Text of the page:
Conclusion Top


From the findings observed in this study, it can be concluded that

  • When constant, continuous, and optimal orthodontic forces are applied concentration of leptin in GCF is increased in early acute stages.
  • When the orthodontic forces are maintained within the optimal range for longer period, the gingival tissues recover quickly restoring the normal or baseline leptin values in GCF.
  • Leptin is one of the mediators of orthodontic tooth movement.


Future studies are required to evaluate the levels of leptin in GCF under various force magnitudes over a long period and to clarify the protective role of leptin in periodontal disease progression. Future interventional studies involving leptin administration are expected to further clarify the pharmacotherapeutic role of leptin in orthodontic tooth movement and periodontal disease progression.

Financial support and sponsorship

Nil.

Conflicts of interest

There are no conflicts of interest.



 
   References Top

1.
Richard S. Masellaa and Malcolm Meisterb current concepts in the biology of orthodontic tooth movement. Am J Orthod Dentofac ial Orthop 2006;129:458-68.  Back to cited text no. 1
    
2.
Ahima RS, Flier JS. Leptin. Annu Rev Physiol 2000;62:413-37.  Back to cited text no. 2
    
3.
Mohammed AH, Tatakis DN, Dziak R. Luekotrienes in orthodontic tooth movement. Am J Orthod Dentofacial Orthop 1989;95:231-7.  Back to cited text no. 3
    
4.
Włodarski K, Włodarski P. Leptin as a modulator of osteogenesis. Ortop Traumatol Rehabil 2009;11:1-6.  Back to cited text no. 4
    
5.
Lago R, Go´mez R, Lago F, Gomez-Reino J, Gualillo O. Leptin beyond body weight regulation -Current concepts concerning its role in immune function and inflammation. Cell Immunol 2008;152:137-45.  Back to cited text no. 5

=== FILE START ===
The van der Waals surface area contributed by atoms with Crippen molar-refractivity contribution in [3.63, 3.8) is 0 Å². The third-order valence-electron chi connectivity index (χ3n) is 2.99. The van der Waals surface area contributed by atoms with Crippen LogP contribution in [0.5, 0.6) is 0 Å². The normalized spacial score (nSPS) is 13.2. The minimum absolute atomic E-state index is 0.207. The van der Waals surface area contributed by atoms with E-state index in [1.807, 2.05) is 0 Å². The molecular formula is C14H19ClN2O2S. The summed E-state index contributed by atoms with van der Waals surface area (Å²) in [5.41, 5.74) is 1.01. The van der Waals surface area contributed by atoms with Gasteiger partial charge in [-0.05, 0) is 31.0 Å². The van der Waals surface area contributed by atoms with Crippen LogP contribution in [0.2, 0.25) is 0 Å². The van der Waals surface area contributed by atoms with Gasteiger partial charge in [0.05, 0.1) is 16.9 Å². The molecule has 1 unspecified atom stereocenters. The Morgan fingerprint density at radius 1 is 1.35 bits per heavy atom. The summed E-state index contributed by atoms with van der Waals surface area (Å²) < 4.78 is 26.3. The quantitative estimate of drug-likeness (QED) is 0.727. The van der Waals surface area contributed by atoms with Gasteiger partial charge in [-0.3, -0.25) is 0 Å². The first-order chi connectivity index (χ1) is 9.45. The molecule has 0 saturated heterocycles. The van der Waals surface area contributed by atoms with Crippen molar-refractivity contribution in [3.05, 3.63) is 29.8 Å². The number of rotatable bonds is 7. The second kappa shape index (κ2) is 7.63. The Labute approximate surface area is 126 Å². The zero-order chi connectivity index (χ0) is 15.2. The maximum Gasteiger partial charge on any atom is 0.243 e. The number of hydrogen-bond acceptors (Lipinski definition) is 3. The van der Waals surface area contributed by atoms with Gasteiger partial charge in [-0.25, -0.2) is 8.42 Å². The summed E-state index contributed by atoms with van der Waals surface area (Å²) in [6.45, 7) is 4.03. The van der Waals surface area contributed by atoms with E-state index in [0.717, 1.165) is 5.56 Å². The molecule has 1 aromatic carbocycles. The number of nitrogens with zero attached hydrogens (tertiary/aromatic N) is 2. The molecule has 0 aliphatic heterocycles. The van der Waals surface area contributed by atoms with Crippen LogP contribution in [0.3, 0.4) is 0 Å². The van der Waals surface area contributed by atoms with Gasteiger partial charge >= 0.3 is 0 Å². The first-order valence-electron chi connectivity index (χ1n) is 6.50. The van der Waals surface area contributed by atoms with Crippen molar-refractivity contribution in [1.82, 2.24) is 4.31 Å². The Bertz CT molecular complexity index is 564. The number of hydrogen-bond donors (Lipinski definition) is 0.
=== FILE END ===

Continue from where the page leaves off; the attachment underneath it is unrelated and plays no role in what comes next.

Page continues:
6.
William R. Proffit Contemporary Orthodontics. 4th edition. Elsevier Health Sciences. Dec 2006.  Back to cited text no. 6
    
7.
Dilsiz A, Kilic N, Aydiri T, Ates FN, Zihni M, Bulut C. Leotin levels in gingival crevicular fluid during orthodontic tooth movement. Angle Orthod 2010;80:504-8.  Back to cited text no. 7
    
8.
Alhashimi N, Frithiof L, Brudvik P, Bakhiet M. Orthodontic tooth movement and de novo synthesis of proinflammatory cytokines. Am J Orthod Dentofacial Orthop 2001;119:307-12.  Back to cited text no. 8
    
9.
Ren Y, Maltha JC, Van't Hof MA, Vonden Hoff JW, Jagtman AM. Zhang cytokine levels in crevicular fluid are less responsive to orthodontic force in adults than in juveniles. J Clin Periodontol 2002;29:757-62.  Back to cited text no. 9
    
10.
Karthikeyan BV, Pradeep AR. Leptin levels in gingival crevicular fluid in periodontal health and disease. J Periodontal Res 2007;42:300-4.  Back to cited text no. 10
    
11.
Armitage GC. Analysis of gingival crevice fluid and risk of progression of periodontitis. J Periodontol 2000 2004;34:109-19.  Back to cited text no. 11
    
12.
Sueri MY, Turk T. Effectiveness of laceback ligatures on maxillary canine retraction. Angle Orthod 2006;76:1010-4.  Back to cited text no. 12
    
13.
Samuels RH, Rudge SJ, Mair LH. A clinical study of space closure with NiTi closed coil springs and elastomeric module: Am J Orthod Dentofacial Orthop 1998:114;73-9.  Back to cited text no. 13
    
14.
Wichelhaus A, Brauchli L, Ball J, Mertmann M. Mechanical behavior and clinical application of nickel-titanium closed-coil springs under different stress levels and mechanical loading cycles. Am J Orthod Dentofacial Orthop 2010;137:671-8.  Back to cited text no. 14
    


    Figures

  [Figure 1], [Figure 2], [Figure 3], [Figure 4]
 
 
    Tables

  [Table 1], [Table 2]